First look: Wireless smart headphones that also serve as fitness trackers
Whilst most of the main stage players in wearable tech have been concentrating their efforts on creating the ultimate smartwatch, German tech company BRAGI has quietly been concerting its efforts some way north of the wrist – the ears. The company has released details of what can only be described as 'smart-headphones'. They are called 'The Dash' and they are super cool.
The Dash headphones are worn in-ear and are handsfree and wireless. They work independently of any other device thanks to a 4GB inbuilt mp3 player, so you can go for a run and be confident that no phone calls will disturb you, nor will you be distracted to stop and investigate any incoming messages. However, with its bluetooth connectivity, you have the option of syncing it with any of your usual computers or devices. But we haven't even got to the really interesting stuff yet...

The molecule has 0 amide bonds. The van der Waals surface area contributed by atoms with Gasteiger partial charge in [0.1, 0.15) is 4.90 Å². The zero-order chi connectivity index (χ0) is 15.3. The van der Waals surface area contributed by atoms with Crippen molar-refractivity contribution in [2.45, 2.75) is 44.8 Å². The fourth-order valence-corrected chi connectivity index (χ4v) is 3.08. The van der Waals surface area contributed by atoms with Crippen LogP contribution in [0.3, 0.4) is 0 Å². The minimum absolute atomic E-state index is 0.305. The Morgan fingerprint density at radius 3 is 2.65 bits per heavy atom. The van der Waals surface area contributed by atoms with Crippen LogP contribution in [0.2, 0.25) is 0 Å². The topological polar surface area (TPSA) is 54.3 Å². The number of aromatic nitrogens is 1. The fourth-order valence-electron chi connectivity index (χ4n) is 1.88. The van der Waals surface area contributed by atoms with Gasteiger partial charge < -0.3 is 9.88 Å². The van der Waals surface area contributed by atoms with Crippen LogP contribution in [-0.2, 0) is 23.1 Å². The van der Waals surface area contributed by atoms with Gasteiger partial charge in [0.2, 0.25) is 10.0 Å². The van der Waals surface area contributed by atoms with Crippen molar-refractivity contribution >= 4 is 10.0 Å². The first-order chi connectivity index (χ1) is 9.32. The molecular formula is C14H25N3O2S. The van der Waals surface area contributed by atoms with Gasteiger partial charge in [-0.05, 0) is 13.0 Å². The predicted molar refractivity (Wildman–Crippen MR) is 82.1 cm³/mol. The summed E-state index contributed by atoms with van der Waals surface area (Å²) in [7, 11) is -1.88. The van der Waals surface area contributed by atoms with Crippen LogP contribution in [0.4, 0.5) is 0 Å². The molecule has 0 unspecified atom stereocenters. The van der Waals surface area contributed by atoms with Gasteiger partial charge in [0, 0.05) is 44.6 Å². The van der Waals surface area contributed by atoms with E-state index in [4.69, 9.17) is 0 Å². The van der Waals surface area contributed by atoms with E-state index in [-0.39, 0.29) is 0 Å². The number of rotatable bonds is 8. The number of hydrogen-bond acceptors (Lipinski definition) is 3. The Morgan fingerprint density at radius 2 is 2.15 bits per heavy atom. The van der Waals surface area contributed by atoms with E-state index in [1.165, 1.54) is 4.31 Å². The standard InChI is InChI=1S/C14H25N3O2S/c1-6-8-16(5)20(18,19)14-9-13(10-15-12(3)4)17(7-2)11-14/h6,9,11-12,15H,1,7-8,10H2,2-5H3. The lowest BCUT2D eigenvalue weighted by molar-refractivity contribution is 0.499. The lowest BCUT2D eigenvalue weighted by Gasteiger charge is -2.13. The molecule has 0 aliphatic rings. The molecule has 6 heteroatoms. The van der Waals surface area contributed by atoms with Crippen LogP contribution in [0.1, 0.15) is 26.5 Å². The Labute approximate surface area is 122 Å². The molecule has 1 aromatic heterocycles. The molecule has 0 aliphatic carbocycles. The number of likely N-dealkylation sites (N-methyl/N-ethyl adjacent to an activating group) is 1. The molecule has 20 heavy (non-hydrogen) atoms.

"The Dash works in sympathy with the wearer," says a BRAGI spokesperson. "Movements like pace, steps, cadence and distance are tracked. Heart rate, oxygen saturation and energy spent are measured, all the while real time acoustic feedback is provided. It even works without an attached smartphone."
Everything about the design has been focussed on delivering freedom of movement while also delivering incredible sound quality at the same time as realtime feedback on physical training to help athletes push themselves and track their progress. All of the controls are button free, using sensors to pick up swipe and tap cues for the operator.
The earphones also have a noise-cancelling function that can be set in stages, depending on the environment, it might be necessary to allow sound cues from your surroundings in, running near a busy road for example. "The ear bone microphone is not sensitive to background noise, since it picks up mechanical vibration generated by your voice from the ear bone. Even though The Dash provides impressive noise isolation, the wearer can choose to channel ambient sound into the headphone with the transparent audio feature. A swipe on the capacitive touch surface of The Dash will enable or disable ambient sound to pass through."